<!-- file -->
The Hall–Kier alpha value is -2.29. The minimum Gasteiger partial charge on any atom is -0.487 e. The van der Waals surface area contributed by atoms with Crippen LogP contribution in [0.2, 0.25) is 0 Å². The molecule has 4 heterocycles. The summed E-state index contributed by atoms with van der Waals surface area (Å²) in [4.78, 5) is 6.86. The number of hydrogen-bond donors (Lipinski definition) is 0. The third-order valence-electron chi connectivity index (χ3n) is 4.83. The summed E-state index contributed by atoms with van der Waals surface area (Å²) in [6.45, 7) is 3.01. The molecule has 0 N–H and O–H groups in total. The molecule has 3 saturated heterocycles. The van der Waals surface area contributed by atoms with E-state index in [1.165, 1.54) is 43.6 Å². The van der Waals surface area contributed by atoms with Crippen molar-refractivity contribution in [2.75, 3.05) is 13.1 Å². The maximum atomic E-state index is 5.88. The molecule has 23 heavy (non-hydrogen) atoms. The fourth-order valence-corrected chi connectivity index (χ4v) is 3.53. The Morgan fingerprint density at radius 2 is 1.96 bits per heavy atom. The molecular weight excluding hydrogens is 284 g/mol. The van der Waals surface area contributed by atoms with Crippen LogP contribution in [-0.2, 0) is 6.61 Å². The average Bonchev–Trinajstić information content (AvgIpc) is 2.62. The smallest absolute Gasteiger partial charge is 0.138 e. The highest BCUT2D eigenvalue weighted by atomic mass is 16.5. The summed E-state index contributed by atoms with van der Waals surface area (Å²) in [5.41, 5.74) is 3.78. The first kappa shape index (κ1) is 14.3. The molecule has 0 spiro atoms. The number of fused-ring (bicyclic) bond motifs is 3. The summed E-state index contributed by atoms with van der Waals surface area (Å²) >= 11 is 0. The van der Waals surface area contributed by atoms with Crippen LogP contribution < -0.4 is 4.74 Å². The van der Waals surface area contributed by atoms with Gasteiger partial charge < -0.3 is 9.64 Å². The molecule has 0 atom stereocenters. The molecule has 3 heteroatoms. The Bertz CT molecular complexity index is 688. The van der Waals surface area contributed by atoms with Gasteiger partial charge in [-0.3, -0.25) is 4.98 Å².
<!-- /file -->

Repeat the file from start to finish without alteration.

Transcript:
The Hall–Kier alpha value is -2.29. The minimum Gasteiger partial charge on any atom is -0.487 e. The van der Waals surface area contributed by atoms with Crippen LogP contribution in [0.2, 0.25) is 0 Å². The molecule has 4 heterocycles. The summed E-state index contributed by atoms with van der Waals surface area (Å²) in [4.78, 5) is 6.86. The number of hydrogen-bond donors (Lipinski definition) is 0. The third-order valence-electron chi connectivity index (χ3n) is 4.83. The summed E-state index contributed by atoms with van der Waals surface area (Å²) in [6.45, 7) is 3.01. The molecule has 0 N–H and O–H groups in total. The molecule has 3 saturated heterocycles. The van der Waals surface area contributed by atoms with E-state index in [1.165, 1.54) is 43.6 Å². The van der Waals surface area contributed by atoms with Crippen molar-refractivity contribution in [2.75, 3.05) is 13.1 Å². The maximum atomic E-state index is 5.88. The molecule has 23 heavy (non-hydrogen) atoms. The fourth-order valence-corrected chi connectivity index (χ4v) is 3.53. The Morgan fingerprint density at radius 2 is 1.96 bits per heavy atom. The molecular weight excluding hydrogens is 284 g/mol. The van der Waals surface area contributed by atoms with Crippen LogP contribution in [-0.2, 0) is 6.61 Å². The average Bonchev–Trinajstić information content (AvgIpc) is 2.62. The smallest absolute Gasteiger partial charge is 0.138 e. The highest BCUT2D eigenvalue weighted by atomic mass is 16.5. The summed E-state index contributed by atoms with van der Waals surface area (Å²) in [5.41, 5.74) is 3.78. The first kappa shape index (κ1) is 14.3. The molecule has 0 spiro atoms. The number of fused-ring (bicyclic) bond motifs is 3. The summed E-state index contributed by atoms with van der Waals surface area (Å²) >= 11 is 0. The van der Waals surface area contributed by atoms with Crippen LogP contribution < -0.4 is 4.74 Å². The van der Waals surface area contributed by atoms with Gasteiger partial charge < -0.3 is 9.64 Å². The molecule has 0 atom stereocenters. The molecule has 3 heteroatoms. The Bertz CT molecular complexity index is 688. The van der Waals surface area contributed by atoms with Gasteiger partial charge in [-0.3, -0.25) is 4.98 Å².